Mind you, my Latin is terrible -- still interested though!

    whodunit said:
    The German one sounds very similar to our teacher's Latin.
    Hansestadt Hamburg / HH / ha-ha! I thought he sounded just like an old teacher too! :)

    F (old teacher)
     

    Whodunit

    Senior Member
    Deutschland ~ Deutsch/Sächsisch
    Focalist said:
    It would be good to be able to discuss Latin here, I agree. But there's no reason why we can't do it here in "Other Languages", whodunit. It's a quiet street -- not too much traffic. If you see anything coming, just shout "car!" :)

    Mind you, my Latin is terrible -- still interested though!
    My Latin is terrible as well, since we never translate from German into Latin. It's a real pity, but of course we can't - the word ordering is very different.

    Hansestadt Hamburg / HH / ha-ha! I thought he sounded just like an old teacher too! :)

    F (old teacher)
    My Latin teacher is very funny, and the man's voice of the website/tape you gave sounds very similar to my teacher's one.
    Tomorrow, I'll have Latin two lessons - besides, what's "bitte" in Latin. My 60'000 word dictionary doesn't say it.
     

    Focalist

    Senior Member
    European Union, English
    whodunit said:
    what's "bitte" in Latin. My 60'000 word dictionary doesn't say it.
    I was tempted to say: the Romans never said "please", they just said "give" :)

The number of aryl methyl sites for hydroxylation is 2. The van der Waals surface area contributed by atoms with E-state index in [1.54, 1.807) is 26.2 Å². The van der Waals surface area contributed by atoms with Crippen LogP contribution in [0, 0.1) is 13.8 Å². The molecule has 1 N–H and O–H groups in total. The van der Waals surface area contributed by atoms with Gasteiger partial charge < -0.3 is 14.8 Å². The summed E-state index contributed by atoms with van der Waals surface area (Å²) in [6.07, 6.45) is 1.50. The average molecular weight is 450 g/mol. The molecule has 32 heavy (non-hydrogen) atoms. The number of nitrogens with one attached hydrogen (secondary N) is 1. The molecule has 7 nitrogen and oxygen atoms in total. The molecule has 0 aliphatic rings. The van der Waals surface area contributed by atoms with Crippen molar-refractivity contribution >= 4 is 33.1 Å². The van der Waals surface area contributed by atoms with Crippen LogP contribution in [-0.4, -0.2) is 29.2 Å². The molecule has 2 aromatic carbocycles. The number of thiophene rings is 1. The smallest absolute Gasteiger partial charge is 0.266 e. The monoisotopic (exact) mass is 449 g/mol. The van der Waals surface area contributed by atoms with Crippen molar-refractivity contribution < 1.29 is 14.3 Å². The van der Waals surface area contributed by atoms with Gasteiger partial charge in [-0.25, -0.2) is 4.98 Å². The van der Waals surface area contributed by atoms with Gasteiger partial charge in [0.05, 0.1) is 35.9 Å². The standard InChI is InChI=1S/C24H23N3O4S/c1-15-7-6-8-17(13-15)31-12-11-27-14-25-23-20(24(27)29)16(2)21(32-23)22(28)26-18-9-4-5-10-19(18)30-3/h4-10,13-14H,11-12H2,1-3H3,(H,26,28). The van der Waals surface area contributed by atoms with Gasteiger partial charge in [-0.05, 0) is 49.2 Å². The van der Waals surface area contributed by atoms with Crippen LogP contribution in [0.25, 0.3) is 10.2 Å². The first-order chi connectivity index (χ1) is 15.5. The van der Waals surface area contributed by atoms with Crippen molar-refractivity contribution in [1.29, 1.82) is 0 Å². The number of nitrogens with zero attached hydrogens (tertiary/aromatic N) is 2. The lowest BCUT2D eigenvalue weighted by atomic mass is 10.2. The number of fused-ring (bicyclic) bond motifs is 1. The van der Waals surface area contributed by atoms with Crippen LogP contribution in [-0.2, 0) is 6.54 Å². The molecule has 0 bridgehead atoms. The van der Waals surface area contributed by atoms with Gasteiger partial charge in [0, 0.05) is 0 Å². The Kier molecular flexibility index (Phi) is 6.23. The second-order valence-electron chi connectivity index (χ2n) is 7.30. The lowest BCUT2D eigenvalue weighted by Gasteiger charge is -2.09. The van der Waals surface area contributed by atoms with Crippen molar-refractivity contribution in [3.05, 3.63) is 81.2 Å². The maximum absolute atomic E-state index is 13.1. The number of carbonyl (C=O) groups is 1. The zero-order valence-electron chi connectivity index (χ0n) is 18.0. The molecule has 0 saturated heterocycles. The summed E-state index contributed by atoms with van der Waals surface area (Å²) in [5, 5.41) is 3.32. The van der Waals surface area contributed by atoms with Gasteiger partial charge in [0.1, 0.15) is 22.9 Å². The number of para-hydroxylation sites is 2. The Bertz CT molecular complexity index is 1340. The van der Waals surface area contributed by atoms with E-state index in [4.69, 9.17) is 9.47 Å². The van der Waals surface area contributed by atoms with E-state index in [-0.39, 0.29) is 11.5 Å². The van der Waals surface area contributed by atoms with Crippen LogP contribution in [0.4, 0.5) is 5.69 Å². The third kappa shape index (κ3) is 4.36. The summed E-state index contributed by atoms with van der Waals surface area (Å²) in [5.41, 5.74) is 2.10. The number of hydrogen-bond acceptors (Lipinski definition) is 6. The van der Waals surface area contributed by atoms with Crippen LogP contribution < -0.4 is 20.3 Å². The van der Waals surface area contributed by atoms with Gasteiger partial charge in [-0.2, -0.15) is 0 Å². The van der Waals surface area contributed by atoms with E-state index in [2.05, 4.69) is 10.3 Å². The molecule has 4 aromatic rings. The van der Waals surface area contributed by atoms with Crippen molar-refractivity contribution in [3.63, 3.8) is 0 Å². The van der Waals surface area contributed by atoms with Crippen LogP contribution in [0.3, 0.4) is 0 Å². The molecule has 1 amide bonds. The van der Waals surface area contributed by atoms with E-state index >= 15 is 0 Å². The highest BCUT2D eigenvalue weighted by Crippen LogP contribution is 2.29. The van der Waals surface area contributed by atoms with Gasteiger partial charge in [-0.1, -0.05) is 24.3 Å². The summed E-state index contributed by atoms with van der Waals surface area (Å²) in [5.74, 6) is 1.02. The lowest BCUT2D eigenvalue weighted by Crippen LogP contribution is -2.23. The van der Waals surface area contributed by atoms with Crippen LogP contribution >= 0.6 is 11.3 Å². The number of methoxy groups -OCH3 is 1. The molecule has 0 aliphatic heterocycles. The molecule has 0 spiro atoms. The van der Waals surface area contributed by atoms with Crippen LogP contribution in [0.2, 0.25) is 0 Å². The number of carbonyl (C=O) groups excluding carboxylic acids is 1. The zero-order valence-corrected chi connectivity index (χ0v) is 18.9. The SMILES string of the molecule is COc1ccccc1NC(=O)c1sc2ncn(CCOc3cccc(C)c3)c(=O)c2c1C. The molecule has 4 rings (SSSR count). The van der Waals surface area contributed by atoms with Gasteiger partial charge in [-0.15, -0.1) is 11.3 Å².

To be fair, though, I think it's just one of those cases where various periphrases were, in fact, used. I'd even venture so far as to say that simple, short ways of saying "please" are rare in the world's languages. German "bitte" and Italian "prego" (both meaning: I pray) are unusually terse. Even English "please" is a shortening of the French-based calque "if it please (you)". It's by no means easy to determine, for instance, how to say "please" in Swedish. Varsågod -- "be so good (as to) -- is only one possibility.

    For more "everyday phrases", have a look at:
    http://linguaeterna.com/la/conv.php

    F
     

    Whodunit

    Senior Member
    Deutschland ~ Deutsch/Sächsisch
    gatoviejo said:
    hi Who -

    Bitte! = Quaeso! with a "-" on the top of the "o" for the emphasis.

    lg gato
    Today, I asked my teacher and he said it, too.
    You mean "Quaesō" and the dash above it is called "macron".
    It really means "I ask for it/Ich bitte"

    To Kater: You don't have to put the macrons over the letters, that's only for beginners - but I like to use them.
     

    supercrom

    Banned
    Homo peruvianus, practising AE n' learning BE
    whodunit said:
    Hey, that's funny. The German one sounds very similar to our teacher's Latin. And the Finnish like - hum, I don't know.

    I'd like to see a Latin forum in here. So I can learn harder over and over again. Does anyone agree?
    I agree with you,
    Perhaps the (future) Latin forum hasn't got many participants, but at least it will be very useful.

    CROM